Sunday, October 18, 2009

Live Expressions With Obtics

I'm busy working on a WPF app that's replacing a Excel spreadsheet solution. It involves lots of summary stats (sums, averages etc.) against a set of items. As the items are editted the changes need to be detected and the stats have to be updated so that the user can see the affects of his changes.

The normal way of doing this is to make the items implement INotifyPropertyChanged and then listen to changed in the properties that the stats are dependent on. As the stats get more complicated this gets more and more complicated and error prone.

Obtics is a library that makes this much easier.

Take the following example:

public class Portfolio
{
  public Portfolio()
  {
    Holdings = new ObservableCollection<Holding>();
  }

  public ObservableCollection<Holding> Holdings { get; private set; }
}

public sealed class Holding : INotifyPropertyChanged
{
  private int quantity;
  private Stock stock;

  public int Quantity
  {
    get 
    {
      return quantity;
    }
    set
    {
      if (quantity == value) 
      {
        return;
      }
      quantity = value;
      OnPropertyChanged("Quantity");
    }
  }

  public Stock Stock
  {
    get
    {
      return stock;
    }
    set
    {
      if (stock == value) 
      {
        return;
      }
      stock = value;
      OnPropertyChanged("Stock");
    }
  }  

  private void OnPropertyChanged(string propertyName)
  {
    var handler = PropertyChanged;
    if (handler != null) 
    {
      handler(this, new PropertyChangedEventArgs(propertyName));
    }
  }

  public event PropertyChangedEventHandler PropertyChanged;
}

public sealed class Stock : INotifyPropertyChanged
{
  private decimal price;

  public decimal Price
  {
    get
    {
      return price;
    }
    set
    {
      if (price == value) 
      {
        return;
      }
      price = value;
      OnPropertyChanged("Price");
    }
  }  

  private void OnPropertyChanged(string propertyName)
  {
    var handler = PropertyChanged;
    if (handler != null) 
    {
      handler(this, new PropertyChangedEventArgs(propertyName));
    }
  }

  public event PropertyChangedEventHandler PropertyChanged;
}

If I want the value of the portfolio I can write this:

var portfolioValue = Obtics.Values.ExpressionObserver.Execute(() => porfolio.Holdings.Sum( x => x.Quantity * x.Stock.Price));

portfolioValue is of the type IValueProvider and portfolioValue.Value will give the current value of expression. The real magic is that Obtics analyzes the expression and automatically refreshes the value when the inputs change. In this example, adding and removing holdings, changing the holding quantities and even the stock prices will cause the value to update. If you did that by listening to the PropertyChanged events, it would take 10 times the amounts of code.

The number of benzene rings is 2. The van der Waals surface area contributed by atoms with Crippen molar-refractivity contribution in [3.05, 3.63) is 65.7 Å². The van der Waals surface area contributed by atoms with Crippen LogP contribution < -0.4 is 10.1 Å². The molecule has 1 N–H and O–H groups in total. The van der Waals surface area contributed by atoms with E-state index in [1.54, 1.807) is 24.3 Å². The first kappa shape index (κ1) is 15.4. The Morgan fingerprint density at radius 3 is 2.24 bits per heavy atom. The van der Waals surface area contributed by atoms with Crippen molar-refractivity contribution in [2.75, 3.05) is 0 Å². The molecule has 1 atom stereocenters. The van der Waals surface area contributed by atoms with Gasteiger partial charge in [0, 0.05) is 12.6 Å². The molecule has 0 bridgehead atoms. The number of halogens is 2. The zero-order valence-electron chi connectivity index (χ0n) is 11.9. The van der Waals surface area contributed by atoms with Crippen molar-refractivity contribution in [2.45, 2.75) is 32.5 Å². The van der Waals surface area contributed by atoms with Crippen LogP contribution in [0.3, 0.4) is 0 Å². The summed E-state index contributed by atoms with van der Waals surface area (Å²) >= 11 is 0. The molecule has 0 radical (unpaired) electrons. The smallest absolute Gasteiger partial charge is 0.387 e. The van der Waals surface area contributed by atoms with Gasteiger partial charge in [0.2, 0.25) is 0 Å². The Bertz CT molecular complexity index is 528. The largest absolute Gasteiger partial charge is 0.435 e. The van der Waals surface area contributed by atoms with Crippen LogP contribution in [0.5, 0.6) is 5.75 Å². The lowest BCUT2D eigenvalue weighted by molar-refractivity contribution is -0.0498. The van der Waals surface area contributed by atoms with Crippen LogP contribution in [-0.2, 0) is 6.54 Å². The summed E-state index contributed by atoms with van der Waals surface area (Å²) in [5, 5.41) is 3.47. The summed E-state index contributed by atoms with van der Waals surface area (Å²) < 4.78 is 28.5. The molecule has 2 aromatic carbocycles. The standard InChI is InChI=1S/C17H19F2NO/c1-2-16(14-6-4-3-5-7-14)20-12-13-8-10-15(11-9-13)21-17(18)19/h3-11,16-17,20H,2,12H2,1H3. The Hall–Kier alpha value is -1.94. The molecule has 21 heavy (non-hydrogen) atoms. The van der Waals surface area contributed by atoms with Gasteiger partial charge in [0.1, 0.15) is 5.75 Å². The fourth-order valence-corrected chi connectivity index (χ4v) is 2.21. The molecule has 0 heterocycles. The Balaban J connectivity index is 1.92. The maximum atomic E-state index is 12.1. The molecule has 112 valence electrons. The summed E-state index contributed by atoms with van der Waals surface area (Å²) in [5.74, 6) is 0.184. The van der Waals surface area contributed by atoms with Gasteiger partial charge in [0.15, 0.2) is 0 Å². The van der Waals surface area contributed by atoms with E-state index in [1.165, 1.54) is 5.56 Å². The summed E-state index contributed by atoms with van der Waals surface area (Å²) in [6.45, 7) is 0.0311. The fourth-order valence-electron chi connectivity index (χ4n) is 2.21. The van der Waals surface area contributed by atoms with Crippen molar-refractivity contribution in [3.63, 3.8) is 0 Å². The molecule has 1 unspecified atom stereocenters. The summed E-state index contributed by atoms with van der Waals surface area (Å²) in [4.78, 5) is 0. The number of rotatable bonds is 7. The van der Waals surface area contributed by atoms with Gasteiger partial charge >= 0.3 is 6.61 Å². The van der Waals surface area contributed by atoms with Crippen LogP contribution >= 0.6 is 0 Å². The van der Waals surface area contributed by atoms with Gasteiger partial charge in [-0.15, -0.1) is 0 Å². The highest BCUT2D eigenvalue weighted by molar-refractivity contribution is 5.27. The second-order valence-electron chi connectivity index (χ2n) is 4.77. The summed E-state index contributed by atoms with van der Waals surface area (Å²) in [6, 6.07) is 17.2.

portfolioValue can also be cast to INotifyPropertyChanged, so porfolioValue.Value can be bound in WPF.

Sunday, October 11, 2009

Deleting a Column's Default Constraints

At work I recently had the problem where I needed to drop some columns that had default constraints which had generated names. Here is the set up:
CREATE TABLE ExampleTable ( 
    ExampleColumn int NOT NULL DEFAULT 0,
    OtherColumn int NULL)
GO

ALTER TABLE ExampleTable
    DROP COLUMN ExampleColumn
GO

Msg 5074, Level 16, State 1, Server HENRI-XP\SQLEXPRESS, Line 1
The object 'DF__ExampleTa__Examp__7E6CC920' is dependent on column 'ExampleColumn'.
Msg 4922, Level 16, State 9, Server HENRI-XP\SQLEXPRESS, Line 1
ALTER TABLE DROP COLUMN ExampleColumn failed because one or more objects access this column.
At this point I could have just dropped the constraint using the name in the error message, however I had to apply the same change to multiple databases with the same schema. Of course, the generated name was different for each database.

I ended up writing a procedure that would look up the default constraint given a table name and column name in the sys views and drop it. It's pretty simple here is the code:
CREATE PROC dbo.DropDefaultConstraint
    @TableName sysname,
    @ColumnName sysname
AS
    DECLARE @defaultConstraintName sysname;

    SELECT @defaultConstraintName = OBJECT_NAME(default_object_id)
    FROM sys.columns
    WHERE object_id = OBJECT_ID(@TableName) and name = @ColumnName

    IF(@defaultConstraintName IS NOT NULL)
    BEGIN
        EXEC ('ALTER TABLE ' + @TableName + ' DROP CONSTRAINT ' + @defaultConstraintName);
    END;
GO
Of course, this isn't the kind of procedure you'd actually deploy to a production server, but it's handy anyway.

Wednesday, September 30, 2009

SharpDevelop Rocks

I'm starting a little OSS project and was thinking about writing it with a free IDE. C# Express was my first thought but I decided to try out SharpDev.

I last looked at SharpDev out a couple of years ago and wasn't too impressed. It seemed a quite unpolished and a little incomplete. Things have changed - alot! The latest version, 3.1, was released just last month and it's brilliant. It can do WPF apps. It has an integrated debugger. It supports IronPython. It even has a profiler!

I'm definitely using this thing.

Sunday, September 06, 2009

Installing Easy_Install and setuptools on Windows 7 64-bit/Python 2.6

This procedure worked for me.

  1. Download ez_setup.py from the PEAK site. (I found it here: http://peak.telecommunity.com/dist/ez_setup.py.)
  2. Run it!

Sunday, April 05, 2009

Left Joins for 1 to 0..1 relationships in Linq

Here is an example of doing a ‘left join’ between two classes with a 1 to 0..1 relationship between them.

We have an Employee class.

public class Employee
{
    public Employee(int id, int? bossId)
    {
         Id = id;
         BossId = bossId;
    }

    public int Id { get; set; }
    public int? BossId { get; set; }
}

And a collection of employees.

var employees = new[] {
    new Employee(1, null),
    new Employee(2, 1),
    new Employee(3, 2),
    new Employee(4, 2)
};

Each employee has 0 or 1 bosses.

Now to get a list of each employee and his boss, we can use the following linq query. (We want employee 1 to be in the list with a null boss.)

var result =
from employee in employees
join boss in employees
on employee.BossId equals boss.Id
into employeeBosses
select new {
    Employee = employee,
    Boss = employeeBosses.SingleOrDefault()
};

The trick is to perform a group join on the employee and his bosses and then use SingleOrDefault to collapse employeeBosses to a single item or null.